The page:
The outer end of cord 21 is then passed around pulley 28, through eyelet 22 and through the opening in member 36. The outer end of the cord is then connected to member 36 as by being knotted. As can be seen in FIG. 2, the cord-receiving opening in member 36 is suitably countersunk to prevent the knot at the outer cord end from interfering with attachment of microphone 40 to member 36.
Finally, the housing is closed and the housing halves secured together by screws 4 and 5. The retriever is completed by a member 42 formed to constitute a bracket-engaging member and provided to be engaged in a microphone bracket attached to the housing 44 of the communication equipment. Member 42 is rigidly secured to rear housing half 2, for example by means of screw 5, and this secures the retriever housing to the communication equipment. Of course, the bracket for holding the retriever could be mounted at some other location in the vehicle, as on an instrument panel or dashboard.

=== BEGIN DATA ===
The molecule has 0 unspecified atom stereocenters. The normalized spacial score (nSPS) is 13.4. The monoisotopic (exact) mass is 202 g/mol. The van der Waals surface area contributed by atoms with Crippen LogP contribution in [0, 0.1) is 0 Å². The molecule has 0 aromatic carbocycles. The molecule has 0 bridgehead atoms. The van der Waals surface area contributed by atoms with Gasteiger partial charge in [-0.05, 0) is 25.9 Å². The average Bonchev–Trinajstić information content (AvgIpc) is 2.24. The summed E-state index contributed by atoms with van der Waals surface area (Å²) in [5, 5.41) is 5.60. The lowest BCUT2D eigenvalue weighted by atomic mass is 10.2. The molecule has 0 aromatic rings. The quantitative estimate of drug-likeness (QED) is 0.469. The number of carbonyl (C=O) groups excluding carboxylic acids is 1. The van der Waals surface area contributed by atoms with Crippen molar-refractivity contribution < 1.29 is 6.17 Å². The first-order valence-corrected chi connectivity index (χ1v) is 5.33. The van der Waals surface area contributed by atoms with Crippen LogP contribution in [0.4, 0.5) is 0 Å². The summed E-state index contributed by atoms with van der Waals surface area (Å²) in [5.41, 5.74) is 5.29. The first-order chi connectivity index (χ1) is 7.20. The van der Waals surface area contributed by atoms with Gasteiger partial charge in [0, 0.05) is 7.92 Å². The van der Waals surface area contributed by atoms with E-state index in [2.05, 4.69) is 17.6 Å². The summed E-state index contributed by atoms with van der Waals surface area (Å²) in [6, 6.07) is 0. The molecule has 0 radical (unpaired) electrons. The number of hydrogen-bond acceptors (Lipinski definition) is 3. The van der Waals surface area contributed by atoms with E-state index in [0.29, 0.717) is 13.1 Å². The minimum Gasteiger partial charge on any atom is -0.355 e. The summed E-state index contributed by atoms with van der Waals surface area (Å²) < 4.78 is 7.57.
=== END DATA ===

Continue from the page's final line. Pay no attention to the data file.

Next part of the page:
All of the components of the retriever according to the invention can be molded elements made of suitable impact-resistant, high strength plastic, with the exception, of course, of brass eyelet 32, axle 26 and spring 18, which are preferably of steel, screws 4 and 5 and cord 21. The selection of the particular plastic would be well within the competence of one skilled in the art and forms no part of the present invention.
The brass eyelet 32 is provided to reduce frictional resistance to movement of cord 21 and, to further reduce friction, the region within the housing adjacent eyelet 32 could be packed with silicone grease.
While reel 11 is shown to have two flanges 15', one of these flanges, preferably the one facing front housing half 1, could be eliminated to facilitate the molding of reel 11.
It will be understood that the above description of the present invention is susceptible to various modifications, changes and adaptations, and the same are intended to be comprehended within the meaning and range of equivalents of the appended claims.
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|U.S. Classification||242/379.2, 381/86, 242/380, 381/366|
|International Classification||B60R11/02, B65H75/48, H04M1/04, A45F5/00, B60R11/00|
|Cooperative Classification||B60R2011/0082, B60R11/0247, B65H75/486, A45F5/004, H04M1/04|
|European Classification||H04M1/04, B65H75/48S, B60R11/02H, A45F5/00R|